When Is Private Mortgage Insurance Required?

When Is Private Mortgage Insurance Required?

Mortgage loans come in all shapes and sizes. That’s a good thing for potential homebuyers. It allows you to get into the house of your dreams using flexible terms. In some cases, private mortgage insurance can help make your dream home possible.

What is private mortgage insurance? Think of private mortgage insurance, or PMI, as a protection policy for the lender. It allows the borrower to buy a house with a lower down payment while protecting the lender at the same time.

If you’re house hunting and in the market for a new mortgage, learning all you can about the process will help you make an informed decision about which mortgage to sign up for. The perfect mortgage may be as close as your credit union.

How Private Mortgage Insurance Works

When lenders look at a potential borrower, they use a step-by-step verification process to determine the likelihood that the borrower will repay the entire loan. One of the measures is the loan’s loan-to-value ratio, also referred to as the LTV ratio.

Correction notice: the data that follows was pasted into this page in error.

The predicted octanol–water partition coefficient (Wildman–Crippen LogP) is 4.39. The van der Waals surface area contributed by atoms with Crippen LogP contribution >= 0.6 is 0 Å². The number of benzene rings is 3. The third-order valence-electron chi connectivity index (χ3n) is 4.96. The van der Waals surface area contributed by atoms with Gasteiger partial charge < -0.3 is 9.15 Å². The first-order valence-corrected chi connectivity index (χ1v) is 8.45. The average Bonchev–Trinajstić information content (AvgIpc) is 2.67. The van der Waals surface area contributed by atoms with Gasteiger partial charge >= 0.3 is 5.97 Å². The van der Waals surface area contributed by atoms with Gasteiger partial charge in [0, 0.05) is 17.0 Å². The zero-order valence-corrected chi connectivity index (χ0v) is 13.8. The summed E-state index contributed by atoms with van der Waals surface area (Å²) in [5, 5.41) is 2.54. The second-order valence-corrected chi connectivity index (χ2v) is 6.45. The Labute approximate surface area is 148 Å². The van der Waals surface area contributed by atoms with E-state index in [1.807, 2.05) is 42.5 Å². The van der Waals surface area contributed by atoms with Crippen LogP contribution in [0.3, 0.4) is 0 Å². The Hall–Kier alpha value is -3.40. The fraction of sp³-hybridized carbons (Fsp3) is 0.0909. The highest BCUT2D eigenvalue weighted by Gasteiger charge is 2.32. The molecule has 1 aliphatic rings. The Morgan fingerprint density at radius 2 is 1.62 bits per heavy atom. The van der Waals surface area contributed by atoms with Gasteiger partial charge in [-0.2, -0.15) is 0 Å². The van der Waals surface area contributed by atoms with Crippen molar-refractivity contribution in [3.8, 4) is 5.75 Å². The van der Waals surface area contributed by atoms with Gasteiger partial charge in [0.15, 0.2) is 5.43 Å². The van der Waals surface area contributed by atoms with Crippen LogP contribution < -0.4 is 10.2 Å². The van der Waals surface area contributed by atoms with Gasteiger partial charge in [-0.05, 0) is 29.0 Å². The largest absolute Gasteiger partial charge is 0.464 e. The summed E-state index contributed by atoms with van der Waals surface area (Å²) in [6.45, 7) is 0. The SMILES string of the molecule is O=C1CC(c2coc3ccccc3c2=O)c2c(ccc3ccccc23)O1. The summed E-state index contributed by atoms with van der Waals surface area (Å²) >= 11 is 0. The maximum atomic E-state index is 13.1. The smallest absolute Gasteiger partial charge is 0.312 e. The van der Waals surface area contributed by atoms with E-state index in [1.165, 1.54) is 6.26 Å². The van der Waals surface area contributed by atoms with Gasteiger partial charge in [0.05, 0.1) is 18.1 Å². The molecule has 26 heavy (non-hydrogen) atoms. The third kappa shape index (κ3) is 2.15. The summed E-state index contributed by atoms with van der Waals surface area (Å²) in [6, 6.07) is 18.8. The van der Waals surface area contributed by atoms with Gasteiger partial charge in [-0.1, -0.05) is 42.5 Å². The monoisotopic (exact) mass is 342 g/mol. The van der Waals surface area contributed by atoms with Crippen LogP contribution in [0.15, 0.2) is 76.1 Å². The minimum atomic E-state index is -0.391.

This LTV ratio is the loan amount requested to the value of the purchased home. Lenders use 80 percent as a guideline. Loans are considered high risk if the LTV ratio exceeds 80 percent.

Lenders want a larger safety net for protection, so private mortgage insurance is often the first answer. Private mortgage insurance is paid in several ways:


The most common way of paying PMI premiums is with your monthly loan payment. Your monthly loan payment will include PITI—principal, interest, taxes, and insurance. Additionally, your payment will include any mortgage insurance premiums and homeowner’s association fees, as applicable.